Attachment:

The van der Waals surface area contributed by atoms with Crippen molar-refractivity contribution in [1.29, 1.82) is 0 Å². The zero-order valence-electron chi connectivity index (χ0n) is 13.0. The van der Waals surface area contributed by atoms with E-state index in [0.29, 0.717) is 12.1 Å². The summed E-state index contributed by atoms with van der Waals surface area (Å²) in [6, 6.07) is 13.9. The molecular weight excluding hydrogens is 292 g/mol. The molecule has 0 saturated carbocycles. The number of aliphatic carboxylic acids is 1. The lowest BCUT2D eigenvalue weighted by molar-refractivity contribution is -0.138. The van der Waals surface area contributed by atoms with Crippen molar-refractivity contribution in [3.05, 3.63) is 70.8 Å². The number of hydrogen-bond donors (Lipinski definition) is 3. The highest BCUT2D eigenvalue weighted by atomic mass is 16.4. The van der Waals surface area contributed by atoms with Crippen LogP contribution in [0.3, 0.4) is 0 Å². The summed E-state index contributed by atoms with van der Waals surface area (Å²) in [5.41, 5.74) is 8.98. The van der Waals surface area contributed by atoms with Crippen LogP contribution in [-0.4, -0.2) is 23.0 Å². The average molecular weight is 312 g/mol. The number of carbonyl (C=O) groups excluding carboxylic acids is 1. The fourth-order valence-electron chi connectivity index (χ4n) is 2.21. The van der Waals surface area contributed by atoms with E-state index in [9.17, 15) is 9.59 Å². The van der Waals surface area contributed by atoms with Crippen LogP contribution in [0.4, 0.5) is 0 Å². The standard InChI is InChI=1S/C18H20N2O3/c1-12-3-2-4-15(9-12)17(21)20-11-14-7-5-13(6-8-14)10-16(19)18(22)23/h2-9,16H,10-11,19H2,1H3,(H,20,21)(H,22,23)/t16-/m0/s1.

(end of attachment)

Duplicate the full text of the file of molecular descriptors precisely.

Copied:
The van der Waals surface area contributed by atoms with Crippen molar-refractivity contribution in [1.29, 1.82) is 0 Å². The zero-order valence-electron chi connectivity index (χ0n) is 13.0. The van der Waals surface area contributed by atoms with E-state index in [0.29, 0.717) is 12.1 Å². The summed E-state index contributed by atoms with van der Waals surface area (Å²) in [6, 6.07) is 13.9. The molecular weight excluding hydrogens is 292 g/mol. The molecule has 0 saturated carbocycles. The number of aliphatic carboxylic acids is 1. The lowest BCUT2D eigenvalue weighted by molar-refractivity contribution is -0.138. The van der Waals surface area contributed by atoms with Crippen molar-refractivity contribution in [3.05, 3.63) is 70.8 Å². The number of hydrogen-bond donors (Lipinski definition) is 3. The highest BCUT2D eigenvalue weighted by atomic mass is 16.4. The van der Waals surface area contributed by atoms with Crippen LogP contribution in [0.3, 0.4) is 0 Å². The summed E-state index contributed by atoms with van der Waals surface area (Å²) in [5.41, 5.74) is 8.98. The van der Waals surface area contributed by atoms with Crippen LogP contribution in [-0.4, -0.2) is 23.0 Å². The average molecular weight is 312 g/mol. The number of carbonyl (C=O) groups excluding carboxylic acids is 1. The fourth-order valence-electron chi connectivity index (χ4n) is 2.21. The van der Waals surface area contributed by atoms with E-state index in [9.17, 15) is 9.59 Å². The van der Waals surface area contributed by atoms with Crippen LogP contribution in [0.4, 0.5) is 0 Å². The standard InChI is InChI=1S/C18H20N2O3/c1-12-3-2-4-15(9-12)17(21)20-11-14-7-5-13(6-8-14)10-16(19)18(22)23/h2-9,16H,10-11,19H2,1H3,(H,20,21)(H,22,23)/t16-/m0/s1.